Posts Tagged 'Takenouchi no Sukune Meets the Dragon King of the Sea'

Once Upon a Time…

Works of art are often seen as telling their own unique stories.  However, artists can also use stories as inspiration when creating artworks. For example, the story “How Wang-Fo was Saved” inspired the German artist Sigmar Polke to create his painting Clouds (Wolken). Check out a version of this story below:

Sigmar Polke, Clouds (Wolken), 1989, Dallas Museum of Art, DMA/amfAR Benefit Auction Fund and the Contemporary Art Fund: Gift of Mr. and Mrs. Vernon E. Faulconer, Mr. and Mrs. Bryant M. Hanley, Jr., Marguerite and Robert K. Hoffman, Cindy and Howard Rachofsky, Deedie and Rusty Rose, Gayle and Paul Stoffel, and two anonymous donors

Once upon a time in a Chinese kingdom there lived an angry Emperor. When the Emperor was young, he was not allowed to leave the palace and explore the outside world. The young Emperor’s palace was decorated with the paintings of a very famous artist named Wang-Fo. Since the Emperor had never been outside, he thought that the world looked just like Wang-Fo’s beautiful paintings.

Finally, the time came when the Emperor was allowed to leave the palace. At first he was so excited, but his excitement quickly turned to disappointment. The real world was not nearly as beautiful to him as were Wang-Fo’s paintings. The Emperor believed he had been tricked and blamed Wang-Fo for his disappointment. He decided to punish Wang-Fo by tricking him as well.

The Emperor requested that Wang-Fo complete a painting he had left unfinished in the palace. Upon his arrival, Wang-Fo realized that it was trap. He immediately set to finishing his work, adding the sea at the bottom of a mountain. As he painted the water, the palace began to fill with actual water. Next, he painted a rowboat, and Wang-Fo could hear the oars splashing in the water. Wang-Fo quickly climbed into the boat!

The level of the water dropped and soon everyone in the palace came to see Wang-Fo’s finished masterpiece. In the painting they could see Wang-Fo in the rowboat slowly floating away from danger. Farther and farther down the river he rowed, until Wang-Fo disappeared and was never to be seen again. The End.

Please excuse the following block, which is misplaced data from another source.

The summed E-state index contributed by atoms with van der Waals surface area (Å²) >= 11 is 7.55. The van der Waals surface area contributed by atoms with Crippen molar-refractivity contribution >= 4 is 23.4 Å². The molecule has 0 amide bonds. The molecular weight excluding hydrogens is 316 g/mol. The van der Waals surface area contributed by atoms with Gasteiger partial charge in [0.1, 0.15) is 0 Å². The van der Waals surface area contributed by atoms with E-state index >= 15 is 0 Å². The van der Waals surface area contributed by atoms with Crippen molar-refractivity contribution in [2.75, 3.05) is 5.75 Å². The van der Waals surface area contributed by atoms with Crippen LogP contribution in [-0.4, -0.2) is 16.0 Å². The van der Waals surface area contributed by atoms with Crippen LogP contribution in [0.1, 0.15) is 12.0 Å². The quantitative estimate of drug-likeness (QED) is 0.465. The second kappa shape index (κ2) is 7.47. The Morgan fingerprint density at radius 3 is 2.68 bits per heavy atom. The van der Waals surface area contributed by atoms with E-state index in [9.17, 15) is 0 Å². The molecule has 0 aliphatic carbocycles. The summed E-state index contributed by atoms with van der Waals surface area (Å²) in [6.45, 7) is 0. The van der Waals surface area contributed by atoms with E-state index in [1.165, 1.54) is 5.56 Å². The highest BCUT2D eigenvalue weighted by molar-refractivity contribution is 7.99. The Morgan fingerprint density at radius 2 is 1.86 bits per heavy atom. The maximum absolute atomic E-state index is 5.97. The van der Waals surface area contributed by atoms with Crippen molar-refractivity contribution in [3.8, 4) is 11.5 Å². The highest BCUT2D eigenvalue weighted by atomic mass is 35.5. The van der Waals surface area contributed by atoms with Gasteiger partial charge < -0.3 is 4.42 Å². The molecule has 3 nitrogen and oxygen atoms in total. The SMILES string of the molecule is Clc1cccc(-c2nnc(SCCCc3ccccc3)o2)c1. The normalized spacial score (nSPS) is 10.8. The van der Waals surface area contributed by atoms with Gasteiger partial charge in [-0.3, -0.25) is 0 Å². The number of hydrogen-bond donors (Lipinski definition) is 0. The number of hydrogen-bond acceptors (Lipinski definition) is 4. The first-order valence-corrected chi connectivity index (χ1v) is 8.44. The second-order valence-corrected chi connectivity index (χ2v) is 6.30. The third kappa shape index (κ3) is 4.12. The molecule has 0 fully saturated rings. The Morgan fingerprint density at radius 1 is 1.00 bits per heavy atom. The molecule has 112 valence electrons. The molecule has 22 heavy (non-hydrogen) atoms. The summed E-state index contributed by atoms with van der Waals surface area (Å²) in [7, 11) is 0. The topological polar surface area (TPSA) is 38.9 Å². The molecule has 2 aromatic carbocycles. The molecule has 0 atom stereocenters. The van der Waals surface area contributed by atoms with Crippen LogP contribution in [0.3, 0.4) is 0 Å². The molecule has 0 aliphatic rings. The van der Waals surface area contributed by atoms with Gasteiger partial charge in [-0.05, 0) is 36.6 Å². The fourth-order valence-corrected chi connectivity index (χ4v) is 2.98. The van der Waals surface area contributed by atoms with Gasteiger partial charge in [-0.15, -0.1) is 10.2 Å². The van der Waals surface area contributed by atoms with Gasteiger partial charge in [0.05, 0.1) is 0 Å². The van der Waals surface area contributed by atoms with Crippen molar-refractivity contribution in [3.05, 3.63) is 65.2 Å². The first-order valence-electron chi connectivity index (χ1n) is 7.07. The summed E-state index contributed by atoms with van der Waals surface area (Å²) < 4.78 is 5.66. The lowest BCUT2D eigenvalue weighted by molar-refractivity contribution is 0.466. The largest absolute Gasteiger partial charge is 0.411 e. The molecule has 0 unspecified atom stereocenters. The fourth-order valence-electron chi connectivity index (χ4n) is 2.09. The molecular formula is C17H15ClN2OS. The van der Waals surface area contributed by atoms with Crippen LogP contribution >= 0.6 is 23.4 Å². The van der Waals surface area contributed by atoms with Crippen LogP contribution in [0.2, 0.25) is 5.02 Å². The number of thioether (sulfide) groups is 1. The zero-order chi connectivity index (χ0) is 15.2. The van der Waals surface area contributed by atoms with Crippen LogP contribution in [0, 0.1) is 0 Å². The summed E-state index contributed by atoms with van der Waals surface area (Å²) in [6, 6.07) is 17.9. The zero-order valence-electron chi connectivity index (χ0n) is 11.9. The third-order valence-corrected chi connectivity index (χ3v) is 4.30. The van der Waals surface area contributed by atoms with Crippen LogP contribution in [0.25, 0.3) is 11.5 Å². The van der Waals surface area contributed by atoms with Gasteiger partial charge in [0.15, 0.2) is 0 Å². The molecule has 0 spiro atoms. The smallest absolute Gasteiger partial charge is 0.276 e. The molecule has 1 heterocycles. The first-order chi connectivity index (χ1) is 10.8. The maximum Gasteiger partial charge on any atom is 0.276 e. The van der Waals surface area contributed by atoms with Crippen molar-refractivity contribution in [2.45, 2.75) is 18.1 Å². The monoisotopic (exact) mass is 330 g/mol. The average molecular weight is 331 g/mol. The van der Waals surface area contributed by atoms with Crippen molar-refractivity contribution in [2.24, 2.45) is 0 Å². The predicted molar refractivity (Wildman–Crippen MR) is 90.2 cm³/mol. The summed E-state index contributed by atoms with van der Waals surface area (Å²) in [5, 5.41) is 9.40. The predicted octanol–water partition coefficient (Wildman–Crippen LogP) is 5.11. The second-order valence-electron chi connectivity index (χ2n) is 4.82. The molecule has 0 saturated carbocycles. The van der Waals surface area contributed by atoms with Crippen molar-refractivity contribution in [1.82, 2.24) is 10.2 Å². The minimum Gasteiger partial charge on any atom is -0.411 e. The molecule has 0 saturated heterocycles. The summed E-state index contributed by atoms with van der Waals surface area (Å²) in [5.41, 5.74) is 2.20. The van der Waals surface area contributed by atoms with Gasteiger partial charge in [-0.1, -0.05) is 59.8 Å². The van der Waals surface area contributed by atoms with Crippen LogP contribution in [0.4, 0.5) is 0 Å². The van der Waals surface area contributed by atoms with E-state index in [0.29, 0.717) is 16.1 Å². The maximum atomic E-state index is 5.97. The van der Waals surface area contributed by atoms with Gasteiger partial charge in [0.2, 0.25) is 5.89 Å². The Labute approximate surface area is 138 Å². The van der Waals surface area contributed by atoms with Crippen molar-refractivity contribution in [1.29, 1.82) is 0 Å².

Concluding thoughts:

  • If you were to create an artwork inspired by “How Wong-Fo was Saved,” what would you choose to capture?
  • Do you think that Sigmar Polke’s Clouds (Wolken) effectively captured the story?  Was he focusing in on a particular moment or theme?
  • Are there childhood or family stories that you would want to commemorate through a work of art?

For more art-based stories, click on the links below:

Sacred textile (mawa') depicting tadpoles and water buffalo, early 20th century, Dallas Museum of Art, the Steven G. Alpert Collection of Indonesian Textiles, gift of The Eugene McDermott Foundation

Tadpoles and Water Buffalo

Takenouchi no Sukune and the Dragon King of the Sea

How the Moon got its Rhythm

The End!

Pilar Wong
McDermott Intern for Community Teaching

Friday Photos: The Best Thank You Notes Ever

Every once in a while, we are fortunate to receive thank you letters from students after their docent-guided tours and Go van Gogh classroom visits.  Below are some of our favorites:

Inspired by a Japanese bronze sculpture, pictured below

Takenouchi no Sukune Meets the Dragon King of the Sea, 1875-1879, Japan, Dallas Museum of Art, Foundation for the Arts Collection, The John R. Young Collection, gift of M. Frances and John R. Young

Inspired by the Egyptian collection

Melissa Nelson
Manager of Teaching in the Community


Flickr Photo Stream